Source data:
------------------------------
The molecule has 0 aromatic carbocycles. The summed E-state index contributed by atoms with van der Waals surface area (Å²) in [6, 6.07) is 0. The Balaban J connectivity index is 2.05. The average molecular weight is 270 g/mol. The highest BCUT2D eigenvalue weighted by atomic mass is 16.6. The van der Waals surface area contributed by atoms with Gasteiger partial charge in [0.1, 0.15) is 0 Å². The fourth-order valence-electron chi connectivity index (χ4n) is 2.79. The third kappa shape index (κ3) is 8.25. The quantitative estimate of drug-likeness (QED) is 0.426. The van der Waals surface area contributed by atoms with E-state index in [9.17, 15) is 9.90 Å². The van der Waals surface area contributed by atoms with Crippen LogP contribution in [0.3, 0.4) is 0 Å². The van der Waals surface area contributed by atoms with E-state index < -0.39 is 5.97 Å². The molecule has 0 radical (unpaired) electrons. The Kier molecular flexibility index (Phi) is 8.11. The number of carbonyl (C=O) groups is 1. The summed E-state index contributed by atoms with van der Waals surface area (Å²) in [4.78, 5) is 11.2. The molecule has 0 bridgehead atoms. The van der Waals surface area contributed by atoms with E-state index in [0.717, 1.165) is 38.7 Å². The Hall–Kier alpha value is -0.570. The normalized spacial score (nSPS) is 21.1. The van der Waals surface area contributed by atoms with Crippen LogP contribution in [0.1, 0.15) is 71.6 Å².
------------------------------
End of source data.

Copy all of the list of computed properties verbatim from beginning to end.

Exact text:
The molecule has 0 aromatic carbocycles. The summed E-state index contributed by atoms with van der Waals surface area (Å²) in [6, 6.07) is 0. The Balaban J connectivity index is 2.05. The average molecular weight is 270 g/mol. The highest BCUT2D eigenvalue weighted by atomic mass is 16.6. The van der Waals surface area contributed by atoms with Gasteiger partial charge in [0.1, 0.15) is 0 Å². The fourth-order valence-electron chi connectivity index (χ4n) is 2.79. The third kappa shape index (κ3) is 8.25. The quantitative estimate of drug-likeness (QED) is 0.426. The van der Waals surface area contributed by atoms with E-state index in [9.17, 15) is 9.90 Å². The van der Waals surface area contributed by atoms with Crippen LogP contribution in [0.3, 0.4) is 0 Å². The van der Waals surface area contributed by atoms with E-state index < -0.39 is 5.97 Å². The molecule has 0 radical (unpaired) electrons. The Kier molecular flexibility index (Phi) is 8.11. The number of carbonyl (C=O) groups is 1. The summed E-state index contributed by atoms with van der Waals surface area (Å²) in [4.78, 5) is 11.2. The molecule has 0 bridgehead atoms. The van der Waals surface area contributed by atoms with E-state index in [0.717, 1.165) is 38.7 Å². The Hall–Kier alpha value is -0.570. The normalized spacial score (nSPS) is 21.1. The van der Waals surface area contributed by atoms with Crippen LogP contribution in [0.1, 0.15) is 71.6 Å².